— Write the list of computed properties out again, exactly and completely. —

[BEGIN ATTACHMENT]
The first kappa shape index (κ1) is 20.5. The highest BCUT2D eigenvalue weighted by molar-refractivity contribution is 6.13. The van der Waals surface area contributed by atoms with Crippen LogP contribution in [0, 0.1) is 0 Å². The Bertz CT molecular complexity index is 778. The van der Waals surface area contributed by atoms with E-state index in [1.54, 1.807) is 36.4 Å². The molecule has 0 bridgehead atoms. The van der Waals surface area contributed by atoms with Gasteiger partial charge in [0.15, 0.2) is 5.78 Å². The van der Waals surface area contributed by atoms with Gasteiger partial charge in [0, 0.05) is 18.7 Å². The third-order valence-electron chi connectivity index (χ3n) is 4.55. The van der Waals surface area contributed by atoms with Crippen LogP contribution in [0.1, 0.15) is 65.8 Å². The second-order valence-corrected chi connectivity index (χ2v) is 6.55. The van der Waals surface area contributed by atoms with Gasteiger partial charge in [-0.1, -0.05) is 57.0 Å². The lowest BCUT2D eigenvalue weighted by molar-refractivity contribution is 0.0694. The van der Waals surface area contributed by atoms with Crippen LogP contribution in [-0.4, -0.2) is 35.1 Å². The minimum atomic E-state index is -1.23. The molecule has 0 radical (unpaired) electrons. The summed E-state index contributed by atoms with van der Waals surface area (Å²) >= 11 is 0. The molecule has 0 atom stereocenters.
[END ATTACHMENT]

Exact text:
The first kappa shape index (κ1) is 20.5. The highest BCUT2D eigenvalue weighted by molar-refractivity contribution is 6.13. The van der Waals surface area contributed by atoms with Crippen LogP contribution in [0, 0.1) is 0 Å². The Bertz CT molecular complexity index is 778. The van der Waals surface area contributed by atoms with E-state index in [1.54, 1.807) is 36.4 Å². The molecule has 0 bridgehead atoms. The van der Waals surface area contributed by atoms with Gasteiger partial charge in [0.15, 0.2) is 5.78 Å². The van der Waals surface area contributed by atoms with Gasteiger partial charge in [0, 0.05) is 18.7 Å². The third-order valence-electron chi connectivity index (χ3n) is 4.55. The van der Waals surface area contributed by atoms with Crippen LogP contribution in [0.1, 0.15) is 65.8 Å². The second-order valence-corrected chi connectivity index (χ2v) is 6.55. The van der Waals surface area contributed by atoms with Gasteiger partial charge in [-0.1, -0.05) is 57.0 Å². The lowest BCUT2D eigenvalue weighted by molar-refractivity contribution is 0.0694. The van der Waals surface area contributed by atoms with Crippen LogP contribution in [-0.4, -0.2) is 35.1 Å². The minimum atomic E-state index is -1.23. The molecule has 0 radical (unpaired) electrons. The summed E-state index contributed by atoms with van der Waals surface area (Å²) >= 11 is 0. The molecule has 0 atom stereocenters.